youth athletes - injuries

Injury and the Young Athlete

Patients often look to their DCs as a primary source of healthcare as they bring their children into a chiropractic practice — often for sports-related injuries. Dr. James R. Brandt, Executive Director and past President of the Academy of Chiropractic Orthopedists, now the International Academy of Neuromusculoskeletal Medicine (IANM) shares a case study and offers his insights on the issue.

Following is a brief case study of a young patient Dr. Brandt saw with a serious football injury.


A 15-year-old male came into my office after experiencing enduring low back pain. His pain began when he was playing freshman football nine months prior to admission at my office.

His injury began when he was hit waist high from the side and landed on his opposite side. He had immediate low back pain and was taken to the after-hours clinic at his primary care provider. He was examined and plain film X-rays were taken, which were found to be unremarkable.

The young man continued to have intermittent lower back discomfort until two months before entering my office when the pain became sharp. During this time, he had begun a course of structured weightlifting and started wrestling. By the time I saw him, he could no longer lift weights or participate in wrestling due to the pain.


The patient’s pain severity scale was “8 to 9” out of “10” with an Oswestry back index of 26 percent. Vital signs were unremarkable. The patient’s LROM was slightly reduced on flexion and reduced 50 percent on extension.

Kemp’s was localized bilaterally in the mid-line and just above the beltline. Trendelenburg, Triad of Dejerine and MSR’s were all negative.

There was only mild spasm in the lower lumbar paraspinals to palpation. The Stork test was positive. SLR bilaterally was to 65 degrees with mid-line low back pain. When asked to do the Milgram’s test, the patient was unable to lift his legs at all. He said this was the most intense pain he felt during the examination.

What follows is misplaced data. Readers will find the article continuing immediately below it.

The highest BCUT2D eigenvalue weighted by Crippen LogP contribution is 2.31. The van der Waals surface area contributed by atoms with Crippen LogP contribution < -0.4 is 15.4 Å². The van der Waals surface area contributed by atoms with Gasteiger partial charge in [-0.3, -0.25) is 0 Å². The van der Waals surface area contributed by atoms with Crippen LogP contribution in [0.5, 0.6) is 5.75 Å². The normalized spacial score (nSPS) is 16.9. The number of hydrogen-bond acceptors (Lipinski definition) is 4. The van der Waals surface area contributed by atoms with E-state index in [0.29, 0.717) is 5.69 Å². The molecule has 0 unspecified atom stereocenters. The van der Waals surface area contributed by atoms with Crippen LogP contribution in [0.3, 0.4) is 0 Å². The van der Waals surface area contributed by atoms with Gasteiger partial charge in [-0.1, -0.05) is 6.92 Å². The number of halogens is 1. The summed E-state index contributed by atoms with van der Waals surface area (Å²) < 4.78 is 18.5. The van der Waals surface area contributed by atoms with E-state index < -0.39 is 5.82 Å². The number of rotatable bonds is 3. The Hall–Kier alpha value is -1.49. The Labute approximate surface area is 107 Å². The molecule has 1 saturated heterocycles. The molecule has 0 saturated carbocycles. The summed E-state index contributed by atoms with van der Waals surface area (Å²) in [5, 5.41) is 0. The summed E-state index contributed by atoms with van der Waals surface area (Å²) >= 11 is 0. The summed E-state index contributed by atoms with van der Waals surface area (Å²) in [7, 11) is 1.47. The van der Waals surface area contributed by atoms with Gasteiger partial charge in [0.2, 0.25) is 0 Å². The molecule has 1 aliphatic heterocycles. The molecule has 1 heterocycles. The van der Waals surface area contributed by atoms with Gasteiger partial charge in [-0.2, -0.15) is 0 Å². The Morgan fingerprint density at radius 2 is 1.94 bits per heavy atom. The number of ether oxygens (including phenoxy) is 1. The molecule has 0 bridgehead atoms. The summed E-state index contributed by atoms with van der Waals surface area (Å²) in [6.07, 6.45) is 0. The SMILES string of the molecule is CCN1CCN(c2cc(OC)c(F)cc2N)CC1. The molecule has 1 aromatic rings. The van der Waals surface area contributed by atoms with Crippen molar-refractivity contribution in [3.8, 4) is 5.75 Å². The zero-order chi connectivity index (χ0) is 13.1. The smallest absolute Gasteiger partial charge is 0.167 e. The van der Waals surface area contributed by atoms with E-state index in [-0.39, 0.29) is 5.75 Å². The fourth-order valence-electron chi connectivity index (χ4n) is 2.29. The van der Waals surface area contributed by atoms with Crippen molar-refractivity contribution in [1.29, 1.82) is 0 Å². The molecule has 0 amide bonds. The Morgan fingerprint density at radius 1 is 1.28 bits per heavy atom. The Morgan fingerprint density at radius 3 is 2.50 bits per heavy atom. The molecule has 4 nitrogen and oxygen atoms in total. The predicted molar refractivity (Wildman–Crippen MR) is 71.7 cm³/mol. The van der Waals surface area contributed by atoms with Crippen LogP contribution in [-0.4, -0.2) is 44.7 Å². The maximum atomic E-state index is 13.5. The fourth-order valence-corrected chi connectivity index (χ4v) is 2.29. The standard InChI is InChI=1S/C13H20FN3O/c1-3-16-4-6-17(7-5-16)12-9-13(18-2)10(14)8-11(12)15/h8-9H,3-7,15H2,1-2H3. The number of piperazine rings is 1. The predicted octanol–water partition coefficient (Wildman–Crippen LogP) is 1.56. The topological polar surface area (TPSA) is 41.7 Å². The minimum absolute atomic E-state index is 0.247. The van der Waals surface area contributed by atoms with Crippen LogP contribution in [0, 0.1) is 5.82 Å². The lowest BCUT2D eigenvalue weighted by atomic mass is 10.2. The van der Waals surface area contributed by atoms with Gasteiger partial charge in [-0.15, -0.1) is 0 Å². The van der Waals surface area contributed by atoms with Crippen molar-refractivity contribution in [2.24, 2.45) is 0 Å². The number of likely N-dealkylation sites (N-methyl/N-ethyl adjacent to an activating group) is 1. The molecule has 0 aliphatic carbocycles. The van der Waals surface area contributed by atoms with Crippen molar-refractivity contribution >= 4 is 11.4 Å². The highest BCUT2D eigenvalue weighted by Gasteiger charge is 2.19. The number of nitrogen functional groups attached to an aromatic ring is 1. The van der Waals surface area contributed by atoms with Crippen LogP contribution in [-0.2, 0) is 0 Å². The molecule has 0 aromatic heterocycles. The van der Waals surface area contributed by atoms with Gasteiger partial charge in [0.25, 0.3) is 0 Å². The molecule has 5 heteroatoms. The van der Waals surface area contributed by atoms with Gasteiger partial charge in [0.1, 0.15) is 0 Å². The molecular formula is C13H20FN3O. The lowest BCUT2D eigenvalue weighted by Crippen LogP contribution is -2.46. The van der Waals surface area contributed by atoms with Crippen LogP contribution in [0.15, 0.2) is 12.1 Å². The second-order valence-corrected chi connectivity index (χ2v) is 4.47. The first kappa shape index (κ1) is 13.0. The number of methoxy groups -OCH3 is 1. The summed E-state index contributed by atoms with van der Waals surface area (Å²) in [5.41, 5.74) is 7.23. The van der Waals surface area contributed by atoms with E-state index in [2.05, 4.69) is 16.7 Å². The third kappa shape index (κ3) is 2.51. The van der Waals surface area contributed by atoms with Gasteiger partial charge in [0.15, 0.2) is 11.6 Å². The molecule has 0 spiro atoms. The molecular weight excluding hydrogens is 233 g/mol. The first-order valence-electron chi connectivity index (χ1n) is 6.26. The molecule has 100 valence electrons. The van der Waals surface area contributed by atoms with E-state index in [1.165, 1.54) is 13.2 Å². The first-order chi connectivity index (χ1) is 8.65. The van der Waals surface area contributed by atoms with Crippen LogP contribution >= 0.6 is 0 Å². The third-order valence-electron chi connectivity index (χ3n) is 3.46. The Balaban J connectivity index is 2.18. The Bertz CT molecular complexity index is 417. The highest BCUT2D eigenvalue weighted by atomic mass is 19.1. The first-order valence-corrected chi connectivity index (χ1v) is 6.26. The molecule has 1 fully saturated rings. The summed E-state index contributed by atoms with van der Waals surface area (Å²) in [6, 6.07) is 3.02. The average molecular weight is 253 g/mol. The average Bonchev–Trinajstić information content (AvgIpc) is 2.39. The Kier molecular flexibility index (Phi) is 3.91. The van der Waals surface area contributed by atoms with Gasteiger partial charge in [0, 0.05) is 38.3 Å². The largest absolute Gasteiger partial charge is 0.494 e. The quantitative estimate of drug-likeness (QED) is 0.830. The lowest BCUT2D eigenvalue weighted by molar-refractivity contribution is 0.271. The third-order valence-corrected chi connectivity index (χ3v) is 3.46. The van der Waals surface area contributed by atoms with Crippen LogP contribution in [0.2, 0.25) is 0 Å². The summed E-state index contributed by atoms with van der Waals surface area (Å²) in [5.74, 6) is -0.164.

The abdomen was supple and normal bowel sounds were present. No lymphadenopathy was detected.

Imaging Study

Lumbar AP and lateral films were ordered. There was a subtle lucency across the L3 pars region on both the lateral and AP views, consistent with bilateral spondylolysis without spondylolisthesis. MRI with STIR images were recommended due to the patient’s history and plain film findings.

The MRI results confirmed the spondylolysis, but also indicated that the patient had an acute bilateral pars fracture.

Treatment Recommendations

I counseled the patient’s mother that her son should not participate in sports or activities that would stress his low back. I made an appointment for an orthopedic consult and sent records and images along with a letter of introduction. The patient was placed in a lumbo-sacral orthotic for six weeks, and his condition resolved favorably. The young man is now doing fine and has decided not to wrestle next year; however, he may begin weightlifting for football this summer.

What the Literature Says

Spondylolysis in the lumbar spine is defined as a unilateral or bilateral stress fracture of the narrow bridge between the upper and lower pars interarticularis. It’s a common cause of low back pain in adolescent athletes. Athletes participating in sports that involve repetitive spinal motion, especially flexion and extension are vulnerable.1

Approximately 85 percent of spondylolysis occur at L5, but it could occur as high as L2.2 Spondylolysis is associated with spondylolisthesis in approximately 25 percent of cases, and the tendency or progression of spondylolisthesis is correlated with the pubescent growth spurt.3

There is a hereditary predisposition to the defect and a strong association with spina bifida occulta,4 and there is a very high coincidence5 of spina bifida occulta in more than 60 percent of lumbar spondylolysis.

A very important article stated the prevalence of low back pain in children ages 11-17 has been reported to be as high as 30.4 percent among adolescents participating in sports.6 Lumbar spondylolysis must be considered in the differential diagnosis of low back pain in this population.

  • Common sports or sporting activity that have a high incidence of spondylolysis include:
  • Gymnastics
  • Diving
  • Weightlifting
  • Dance
  • Wrestling
  • Rowing
  • Figure skating
  • Volleyball
  • Football
  • Soccer
  • Tennis
  • Track and field (pole vault and high jump)

One of the most important takeaways in providing chiropractic care to young people is that if the low back has been injured in a teenage athlete, there is a high probability of injury to the pars. Mechanism of onset will be important, and the examination of these athletes should include the Stork test and imaging.

1Malanga et al in eMedicine/medscape, Dec 2009 
2 Litao and Munyak in eMedicine Specialties— Sports Medicine—Spine, Jan 2009
3Saraste in Pediatric Orthopedics, Nov 1987 
4Fredrickson in JBJS vol 66 1984 
5Sairya in Spinal Cord, Nov 2005
6Olsen et al in American Journal of Public Health, April 1992

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